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manifold imperfections in our very best duties and fervices; insomuch that we shall be forced to make the same acknowledgement concerning them, which Solomon does concerning the imperfection of all things under the sun ; that auhich is crooked cannot be made straight, and that which is wanting cannot le numbered. And when all is done, we have all of us reason to say, not only that we are unprofitable servants, baving done nothing but what was our duty to do; but have cause likewise, with great shame and confusion of face, to acknowledge that we have been in many respecs wicked and slothful servants, and so very far from having done what was our duty to do, that the greatest part of the good which the most of us have done, is the least part of the good which we might and ought to have done,

The practice of religion, in all the parts and instances of our duty, is work more than enough for the best and greatest mind, for the longest and best ordered life. The commandment of God is exceeding broad; and an obedience in any good measure equal to the extent of it, extremely difficult. And after all, as the man in the gospel said with tears to our Saviour, concerning the weakness of his own faith, Lord, I believe, help thou my uribelief, Mark ix. 24. : so the best of men may fay, and say it with tears too, concerning every grace and virtue wherein they excel most, “ Lord, I aspire, I endeavour after it, be thou “ pleased to affist my weakness, and to help me by thy

grace continually to do better."

The sum of all is this, If we be careful to do our best, and make it the constant and sincere endeavour of our lives to please God, and to keep his command. ments, we shall be accepted of him ; for God values this more than whole burnt-offerings and sacrifices, more than thousands of rams, and ten thousands of ri. vers of oil ; because this is an essential part of religion, To love God with all our hearts and minds; and strength, and to love our neighbours as ourselves. The duties comprehended in these two at commandments, sincerely practised by us, (though with a great deal of imperfection), will certainly be acceptable in Vol. V.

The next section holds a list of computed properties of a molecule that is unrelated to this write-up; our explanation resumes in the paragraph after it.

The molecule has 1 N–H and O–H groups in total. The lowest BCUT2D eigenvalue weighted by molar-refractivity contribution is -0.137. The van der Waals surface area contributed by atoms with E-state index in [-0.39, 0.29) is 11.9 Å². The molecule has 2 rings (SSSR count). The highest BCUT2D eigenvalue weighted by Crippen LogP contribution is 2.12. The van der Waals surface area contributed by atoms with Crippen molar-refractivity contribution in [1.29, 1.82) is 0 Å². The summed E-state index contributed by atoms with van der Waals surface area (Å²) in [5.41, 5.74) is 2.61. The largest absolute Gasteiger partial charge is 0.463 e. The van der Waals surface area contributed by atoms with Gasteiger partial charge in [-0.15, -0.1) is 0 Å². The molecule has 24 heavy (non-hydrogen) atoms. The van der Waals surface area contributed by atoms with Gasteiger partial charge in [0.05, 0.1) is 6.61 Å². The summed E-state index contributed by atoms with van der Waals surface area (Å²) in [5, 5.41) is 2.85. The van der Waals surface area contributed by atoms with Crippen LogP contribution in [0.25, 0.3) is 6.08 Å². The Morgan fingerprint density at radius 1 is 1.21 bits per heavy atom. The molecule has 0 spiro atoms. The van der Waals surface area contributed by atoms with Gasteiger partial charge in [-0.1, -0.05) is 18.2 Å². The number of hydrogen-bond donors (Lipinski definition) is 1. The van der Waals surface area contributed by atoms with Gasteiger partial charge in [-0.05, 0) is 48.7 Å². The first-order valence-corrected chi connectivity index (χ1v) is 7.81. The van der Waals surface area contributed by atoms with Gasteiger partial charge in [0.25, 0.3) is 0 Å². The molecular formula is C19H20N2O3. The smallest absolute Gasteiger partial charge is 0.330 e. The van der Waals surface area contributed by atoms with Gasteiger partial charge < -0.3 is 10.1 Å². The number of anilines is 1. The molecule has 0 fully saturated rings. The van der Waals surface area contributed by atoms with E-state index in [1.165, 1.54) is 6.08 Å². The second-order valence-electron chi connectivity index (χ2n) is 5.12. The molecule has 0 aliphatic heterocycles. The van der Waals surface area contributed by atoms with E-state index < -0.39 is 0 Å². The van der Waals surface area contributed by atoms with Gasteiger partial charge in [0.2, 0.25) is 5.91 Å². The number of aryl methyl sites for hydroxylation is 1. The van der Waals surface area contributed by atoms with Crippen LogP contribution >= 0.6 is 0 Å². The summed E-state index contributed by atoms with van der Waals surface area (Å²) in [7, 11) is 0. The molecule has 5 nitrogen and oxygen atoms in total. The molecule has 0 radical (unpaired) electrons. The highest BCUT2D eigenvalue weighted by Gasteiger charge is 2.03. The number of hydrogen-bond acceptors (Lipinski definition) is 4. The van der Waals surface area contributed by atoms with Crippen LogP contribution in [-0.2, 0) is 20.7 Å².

the sight of God, in and through the merits and me. diation of Jesus Christ the righteous, Blesed are they (faith St John very plainly, in the conclusion of that obfcure book of his revelation) Blessed are they that do bis commandments, that they may have right to the tree of life, Rev. xxii. 14.

I speak now to a great many who are at the upper end of the world, and command all the pleasures and enjoyments of it; but the time is coming, and (whether we think of it or not) is very near at hand, when we shall see an end of all perfection, and of all that is desirable upon earth, and upon which men are apt to value themselves so much in this world; and then nothing but religion, and the conscience of having done our duty to God and man, will stand us in stead, and yield true comfort to us. When we are going to leave the world, how shall we then with that we had made religion the great business of our lives; and in the day of God's grace and mercy, had exercised repent